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Labour - A Fathers Perspective Part Four

This is part 4, a few days after the birth what are my overall feelings about the experience of labor from a fathers perspective.

Firstly I'd have to recommend sharing in the experience with your partner. I know it was tempting to leave it up to Clare and her Mum but we would have missed out big time. It has given us a shared experience (well okay I didn't exactly go through what she went through) and a bond that I don't think a marriage could possibly emulate. It is also a great start to our family, Clare and I as a team going through all that together. It seems so much more real and authentic than if we were just delivered the baby into our arms with no drama.

For the squeamish Fathers I'd say don't worry, if I can do it then anyone can. You don't need to look at everything, and if you are in a pinch, natural instincts take over and your squeamishness takes a back seat.

Pain relief, for the love of God don't take advice from me. Although when Clare left the Hospital a few hours after giving birth the Midwife commented 'I wouldn't have told you this, but there is no way you would be walking out of here now if you had gone for an Epidural'. Clare tells me she is glad I talked her out of it.

Apologies to my daughter if she ever reads this, but I'd expected to fall head over heels in love with her at first sight, perhaps even more than with her mother. In fact I felt much closer to her Mother than ever, and although I was thrilled to have her with us at last, she was just a baby and I didn't know her yet.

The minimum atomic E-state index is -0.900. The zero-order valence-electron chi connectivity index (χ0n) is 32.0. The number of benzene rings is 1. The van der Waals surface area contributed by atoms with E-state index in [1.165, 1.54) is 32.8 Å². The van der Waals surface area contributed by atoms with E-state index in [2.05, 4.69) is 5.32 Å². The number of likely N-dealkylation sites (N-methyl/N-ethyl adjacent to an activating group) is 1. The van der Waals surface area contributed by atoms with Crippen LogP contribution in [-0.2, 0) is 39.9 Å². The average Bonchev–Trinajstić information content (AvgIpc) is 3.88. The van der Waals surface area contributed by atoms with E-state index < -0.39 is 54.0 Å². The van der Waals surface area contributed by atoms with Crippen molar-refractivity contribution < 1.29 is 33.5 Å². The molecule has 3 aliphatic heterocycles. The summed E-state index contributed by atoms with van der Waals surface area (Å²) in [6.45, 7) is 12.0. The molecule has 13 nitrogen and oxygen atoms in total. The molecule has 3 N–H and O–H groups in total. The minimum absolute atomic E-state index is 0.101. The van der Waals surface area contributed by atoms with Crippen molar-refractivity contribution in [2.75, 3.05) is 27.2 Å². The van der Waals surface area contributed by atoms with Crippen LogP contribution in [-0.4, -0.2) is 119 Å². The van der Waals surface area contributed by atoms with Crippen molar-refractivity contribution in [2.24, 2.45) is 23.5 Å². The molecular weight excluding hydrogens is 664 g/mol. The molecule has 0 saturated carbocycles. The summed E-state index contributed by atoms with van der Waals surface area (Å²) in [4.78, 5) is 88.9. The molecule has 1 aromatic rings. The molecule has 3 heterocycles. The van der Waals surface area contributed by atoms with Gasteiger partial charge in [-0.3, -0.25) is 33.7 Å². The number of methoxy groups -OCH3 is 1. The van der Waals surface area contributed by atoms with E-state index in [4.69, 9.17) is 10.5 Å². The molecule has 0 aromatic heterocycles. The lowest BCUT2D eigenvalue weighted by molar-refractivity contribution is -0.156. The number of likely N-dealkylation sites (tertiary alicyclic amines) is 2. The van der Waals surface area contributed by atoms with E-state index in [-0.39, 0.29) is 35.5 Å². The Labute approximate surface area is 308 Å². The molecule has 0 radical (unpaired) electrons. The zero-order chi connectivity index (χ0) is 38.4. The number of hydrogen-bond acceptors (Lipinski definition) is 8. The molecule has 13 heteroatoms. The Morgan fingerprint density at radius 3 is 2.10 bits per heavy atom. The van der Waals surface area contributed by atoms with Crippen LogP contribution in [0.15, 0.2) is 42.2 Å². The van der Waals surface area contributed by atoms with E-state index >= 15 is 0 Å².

My main advice for both mother and father for labour is as follows. Eat regularly and eat well leading up to the birth. Sleep as much as you can, so you can be in the best possible state for the task ahead. Under no circumstances get drunk, it was bad enough with no sleep or food, if I'd have had a hangover I'd have been sunk. Don't be shy with the gas and air, suck it right in. Experiment with different positions as some can give more relief than others. I found a birthing ball useful to sit on for Dad, rather than a chair, more comfortable and I could move around on it to get into a good position for Clare.

Lastly for the Dads, the hospital staff are great but some can judge you as someone who is just there for appearances and would rather take a back seat. Don't let them make you take a back seat, if you want to be involved then get stuck in. It can be a little intimidating sometimes but it's your baby and your partner so you don't need to be a passenger.

Lastly good luck, and I hope you find it as rewarding as I found it.